Not only does the King James Bible read " then shalt thou have worship" but so also do Wycliffe 1395, Tyndale 1525, Miles Coverdale 1535, the Great Bible, the Bishop's Bible 1568, and the Geneva Bible 1599.


The word "worship" comes from the Old English weortscipe, and literally means "condition of worth" from weorth or worth. Webster's 1828 dictionary defines worship as:


1. Excellence of character; dignity; worth; worthiness. --Elfin born of noble state, and muckle worship in his native land.


2. A title of honor, used in addresses to certain magistrates and other of respectable character. My father desires your worships company.


4. Chiefly and eminently, the act of paying divine honors to the Supreme Being; or the reverence and homage paid to him in religious exercises, consisting in adoration, confession, prayer, thanksgiving and the like.


6. Honor; respect; civil deference. Then shalt thou have worship in the presence of them that sit at meat with thee. Luke 14:10 (Notice his use of this very verse in his dictionary)


WORSHIP, v.t. 2. To respect; to honor; to treat with civil reverence. Nor worshipd with a waxen epitaph.


Random House Webster's Dictionary 1999 Worship # 3 adoring reverence or regard.


Funk and Wagnalls Standard College Dictionary 1963 gives the archaic definition of worship as "Dignity; worthiness"


Let's take a look now at how the Old Testament uses this word "worship"; it may surprise you. The same Hebrew word for to worship is used both in reference to God and man. The word is # 7812 shah-ghah, and is variously translated as "to worship, to do reverence, to do obeisance, and to bow down to."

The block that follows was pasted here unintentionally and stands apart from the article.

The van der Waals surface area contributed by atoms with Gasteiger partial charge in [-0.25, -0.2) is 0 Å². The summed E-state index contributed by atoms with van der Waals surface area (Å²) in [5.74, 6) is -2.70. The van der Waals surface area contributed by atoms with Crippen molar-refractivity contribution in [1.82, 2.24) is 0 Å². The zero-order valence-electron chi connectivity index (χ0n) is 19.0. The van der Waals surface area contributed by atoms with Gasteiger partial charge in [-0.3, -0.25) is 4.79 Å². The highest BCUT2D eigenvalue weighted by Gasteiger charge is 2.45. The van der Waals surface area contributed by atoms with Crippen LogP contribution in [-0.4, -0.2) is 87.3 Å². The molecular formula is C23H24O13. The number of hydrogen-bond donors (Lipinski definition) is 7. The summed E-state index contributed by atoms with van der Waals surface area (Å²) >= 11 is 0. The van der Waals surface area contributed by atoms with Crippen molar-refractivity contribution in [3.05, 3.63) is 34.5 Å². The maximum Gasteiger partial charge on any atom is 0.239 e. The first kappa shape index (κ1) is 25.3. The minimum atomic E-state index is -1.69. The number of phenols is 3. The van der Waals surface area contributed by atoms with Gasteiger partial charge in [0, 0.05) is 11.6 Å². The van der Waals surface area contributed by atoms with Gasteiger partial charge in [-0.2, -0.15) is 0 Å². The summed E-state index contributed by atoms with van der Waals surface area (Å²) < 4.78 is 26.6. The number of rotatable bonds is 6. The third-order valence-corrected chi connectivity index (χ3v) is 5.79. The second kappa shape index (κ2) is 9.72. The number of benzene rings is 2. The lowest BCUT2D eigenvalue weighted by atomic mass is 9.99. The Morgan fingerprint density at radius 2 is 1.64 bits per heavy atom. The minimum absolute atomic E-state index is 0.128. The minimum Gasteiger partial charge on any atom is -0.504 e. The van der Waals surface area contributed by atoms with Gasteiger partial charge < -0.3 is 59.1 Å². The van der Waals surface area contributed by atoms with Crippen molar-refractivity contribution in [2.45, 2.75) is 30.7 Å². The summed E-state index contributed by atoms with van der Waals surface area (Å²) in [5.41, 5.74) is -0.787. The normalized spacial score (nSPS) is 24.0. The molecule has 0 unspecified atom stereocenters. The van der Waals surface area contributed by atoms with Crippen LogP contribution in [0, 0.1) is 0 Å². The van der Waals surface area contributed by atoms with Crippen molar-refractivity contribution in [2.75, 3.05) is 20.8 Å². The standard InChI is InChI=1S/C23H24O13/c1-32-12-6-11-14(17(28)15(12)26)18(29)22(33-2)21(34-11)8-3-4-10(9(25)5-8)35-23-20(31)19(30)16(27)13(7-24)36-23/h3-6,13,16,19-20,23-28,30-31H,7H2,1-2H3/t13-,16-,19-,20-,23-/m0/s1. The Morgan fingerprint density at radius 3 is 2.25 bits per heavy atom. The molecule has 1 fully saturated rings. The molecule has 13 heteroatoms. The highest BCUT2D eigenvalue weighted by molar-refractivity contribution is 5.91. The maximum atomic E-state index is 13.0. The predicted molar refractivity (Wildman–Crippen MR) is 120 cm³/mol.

We see it used in reference to men as well as to God. In Genesis 23:7 and 12 Abraham "bowed himself" to the people, and in 37:10 the brethren of Joseph "bow down to him". In 2 Samuel 9:6-8 Mephibosheth came to king David and "fell on his face and DID REVERENCE...and BOWED HIMSELF" See also 2 Samuel 1:2; 14:4, 22, 33 where Joab does the same thing to king David.


A verse that shows worship being given to both God and a man is found in 1 Chronicles 29:20. There we read: "And David said to all the congregation, Now bless the LORD your God. And all the congregation blessed the LORD God of their fathers, and bowed down their heads, and WORSHIPPED the LORD, and the king."


Not only does the King James Bible say they "worshipped the LORD, and the king." but so also do the Revised Version 1881, the American Standard Version 1901, Coverdale 1535, the Bishop's Bible 1568, the Geneva Bible 1587, Webster's 1833 translation, Douay 1950, the KJV 21, the Third Millenium Bible, the Jewish translation of 1936, the Bible in Basic English 1961, the World English Bible, and the Hebrew Names Version.